[Ed. – And he’s one of the lucky ones who didn’t die. Emphasis added.]
When Barry Coates went to William Jennings Bryan Dorn VA Medical Center in Columbia, S.C. seeking treatment for abdominal pain in 2010, the doctor recommended a colonoscopy.
The screening was delayed for more than a year; when he finally got the procedure done, the test revealed advanced colorectal cancer.
Coates told his story before the House Committee on Veterans Affairs Wednesday during a hearing on delays at VA hospitals.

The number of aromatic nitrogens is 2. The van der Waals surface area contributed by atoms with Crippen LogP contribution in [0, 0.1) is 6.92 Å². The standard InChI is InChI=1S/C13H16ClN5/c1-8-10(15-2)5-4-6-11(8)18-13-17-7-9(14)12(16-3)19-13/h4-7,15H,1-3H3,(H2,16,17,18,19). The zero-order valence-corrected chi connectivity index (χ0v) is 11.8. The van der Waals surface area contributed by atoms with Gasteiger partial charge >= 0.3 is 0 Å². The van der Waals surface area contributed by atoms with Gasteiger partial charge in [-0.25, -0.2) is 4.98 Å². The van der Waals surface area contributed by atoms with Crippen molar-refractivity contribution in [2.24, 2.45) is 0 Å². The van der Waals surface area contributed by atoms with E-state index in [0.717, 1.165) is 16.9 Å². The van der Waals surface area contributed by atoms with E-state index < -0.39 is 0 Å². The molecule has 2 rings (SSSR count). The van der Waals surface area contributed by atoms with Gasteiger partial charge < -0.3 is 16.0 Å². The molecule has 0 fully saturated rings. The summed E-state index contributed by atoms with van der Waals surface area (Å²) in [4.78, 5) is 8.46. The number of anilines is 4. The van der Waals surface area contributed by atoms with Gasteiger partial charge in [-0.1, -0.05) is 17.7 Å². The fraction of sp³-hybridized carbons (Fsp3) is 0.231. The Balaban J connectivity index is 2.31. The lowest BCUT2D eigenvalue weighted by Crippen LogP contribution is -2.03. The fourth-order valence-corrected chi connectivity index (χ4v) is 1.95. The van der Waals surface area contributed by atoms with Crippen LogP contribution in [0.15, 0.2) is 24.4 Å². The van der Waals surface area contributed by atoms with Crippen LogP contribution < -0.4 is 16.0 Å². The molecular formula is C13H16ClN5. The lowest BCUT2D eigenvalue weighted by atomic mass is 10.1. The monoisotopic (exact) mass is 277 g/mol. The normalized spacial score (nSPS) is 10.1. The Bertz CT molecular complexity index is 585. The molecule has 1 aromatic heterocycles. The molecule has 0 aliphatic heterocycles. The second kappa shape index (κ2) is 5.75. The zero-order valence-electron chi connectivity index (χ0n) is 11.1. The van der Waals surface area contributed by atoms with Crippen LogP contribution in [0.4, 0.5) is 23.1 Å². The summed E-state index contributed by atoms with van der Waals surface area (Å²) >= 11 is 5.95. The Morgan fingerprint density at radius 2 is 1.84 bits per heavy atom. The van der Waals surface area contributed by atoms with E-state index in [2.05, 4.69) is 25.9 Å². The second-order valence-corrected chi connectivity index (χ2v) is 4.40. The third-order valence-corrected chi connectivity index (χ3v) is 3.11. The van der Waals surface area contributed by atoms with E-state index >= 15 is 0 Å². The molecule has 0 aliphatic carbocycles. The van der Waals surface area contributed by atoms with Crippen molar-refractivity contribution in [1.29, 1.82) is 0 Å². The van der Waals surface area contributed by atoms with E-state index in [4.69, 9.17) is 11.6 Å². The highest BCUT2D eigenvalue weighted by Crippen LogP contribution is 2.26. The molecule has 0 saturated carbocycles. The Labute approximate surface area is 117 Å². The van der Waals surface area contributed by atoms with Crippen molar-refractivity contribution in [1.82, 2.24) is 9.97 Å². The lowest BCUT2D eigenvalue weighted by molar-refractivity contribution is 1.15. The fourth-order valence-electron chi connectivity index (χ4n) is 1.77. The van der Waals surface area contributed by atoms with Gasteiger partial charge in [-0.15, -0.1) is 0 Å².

“It is likely too late for me,” the 44-year-old Army veteran told the committee. “The gross negligence of my ongoing problems and crippling backlog epidemic of the VA medical system has not only handed me a death sentence, but ruined the quality of life I have for the meantime.”
Coates is now is hobbled by a colostomy bag and catheter. …
The Department of Veterans Affairs has been under scrutiny from outraged members of Congress after news investigations revealed 19 veterans died as a result of delayed cancer screenings.
Coates is one of 26 veterans at the Dorn VA Center who suffered because of delays, according to a report released Monday by the VA. Six of them died as a result of their delays.